Aseptic meningitis seems to mostly affect young large breed dogs. The age range tends to be from around 4 months of age to about 2 years.
Dogs with meningitis may seem depressed and they might not want to move around very much. They often have severe neck pain and do not like to have their head gently moved up and down or side to side. Sometimes they stand with a hunched back and seem to walk very stiffly. Usually when a vet examines them they have all their normal nervous reflexes. These signs may come and go intermittently but if the dog is not treated appropriately problems such as blindness or paralysis may result from this disease.
When presented with a young dog with some or all of these symptoms the vet may need to carry out some tests to confirm the diagnosis. Perhaps one of the most important things to ensure is that their is no infectious cause of meningitis present. Infectious meningitis, although rare is a very serious disease and usually the dog would be very sick. The vet may need to take X-rays, blood samples and perhaps a sample of spinal fluid to help confirm the diagnosis. Where there is any doubt, prompt referral to a veterinary neurologist, perhaps for tests such as MRI scanning may be necessary.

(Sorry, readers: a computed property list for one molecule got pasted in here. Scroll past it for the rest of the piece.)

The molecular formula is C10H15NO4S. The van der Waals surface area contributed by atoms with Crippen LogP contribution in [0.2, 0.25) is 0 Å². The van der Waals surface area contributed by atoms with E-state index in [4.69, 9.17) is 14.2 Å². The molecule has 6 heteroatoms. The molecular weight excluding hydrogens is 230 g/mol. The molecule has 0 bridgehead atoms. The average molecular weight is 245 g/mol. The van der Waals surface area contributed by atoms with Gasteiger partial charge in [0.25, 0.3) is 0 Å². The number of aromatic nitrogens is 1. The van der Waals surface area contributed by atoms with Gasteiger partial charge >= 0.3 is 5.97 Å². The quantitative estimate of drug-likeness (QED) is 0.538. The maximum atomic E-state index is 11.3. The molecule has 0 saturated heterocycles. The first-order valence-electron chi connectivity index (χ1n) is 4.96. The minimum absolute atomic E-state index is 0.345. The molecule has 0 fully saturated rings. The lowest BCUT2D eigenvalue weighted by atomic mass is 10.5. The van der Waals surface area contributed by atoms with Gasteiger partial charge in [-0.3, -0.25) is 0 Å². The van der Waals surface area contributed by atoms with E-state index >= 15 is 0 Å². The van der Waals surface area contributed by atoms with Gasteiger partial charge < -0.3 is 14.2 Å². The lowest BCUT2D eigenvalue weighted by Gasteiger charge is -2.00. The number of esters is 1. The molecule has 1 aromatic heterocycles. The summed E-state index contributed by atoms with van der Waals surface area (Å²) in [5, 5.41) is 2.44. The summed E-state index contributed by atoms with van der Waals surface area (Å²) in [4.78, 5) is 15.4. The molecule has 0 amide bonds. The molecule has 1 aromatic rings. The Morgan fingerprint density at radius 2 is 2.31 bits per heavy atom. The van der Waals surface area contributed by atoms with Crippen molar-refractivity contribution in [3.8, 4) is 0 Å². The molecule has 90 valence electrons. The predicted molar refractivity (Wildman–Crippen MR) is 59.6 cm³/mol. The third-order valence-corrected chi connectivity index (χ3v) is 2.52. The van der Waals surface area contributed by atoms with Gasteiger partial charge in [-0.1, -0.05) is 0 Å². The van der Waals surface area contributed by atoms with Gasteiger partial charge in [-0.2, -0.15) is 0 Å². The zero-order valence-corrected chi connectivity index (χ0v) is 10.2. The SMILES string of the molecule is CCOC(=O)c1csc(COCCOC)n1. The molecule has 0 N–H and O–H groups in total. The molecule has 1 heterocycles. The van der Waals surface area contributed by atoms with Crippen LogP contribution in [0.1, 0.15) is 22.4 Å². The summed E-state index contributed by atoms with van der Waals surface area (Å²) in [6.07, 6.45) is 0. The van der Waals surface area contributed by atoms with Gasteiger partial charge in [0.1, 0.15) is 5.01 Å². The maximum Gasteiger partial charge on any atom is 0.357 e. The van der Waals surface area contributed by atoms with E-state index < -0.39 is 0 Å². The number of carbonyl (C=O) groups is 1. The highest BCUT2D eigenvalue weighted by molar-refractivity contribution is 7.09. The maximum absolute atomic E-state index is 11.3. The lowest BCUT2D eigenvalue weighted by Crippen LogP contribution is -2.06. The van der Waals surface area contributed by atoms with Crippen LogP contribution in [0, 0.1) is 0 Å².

The treatment for aseptic meningitis involves giving a prolonged course of steroids such as prednisolone. It is necessary to continue a low dose of medication for at least two months following recovery of the patient in order to reduce the likelihood of a relapse. Some dogs may "grow out" of this problem at around two years of age.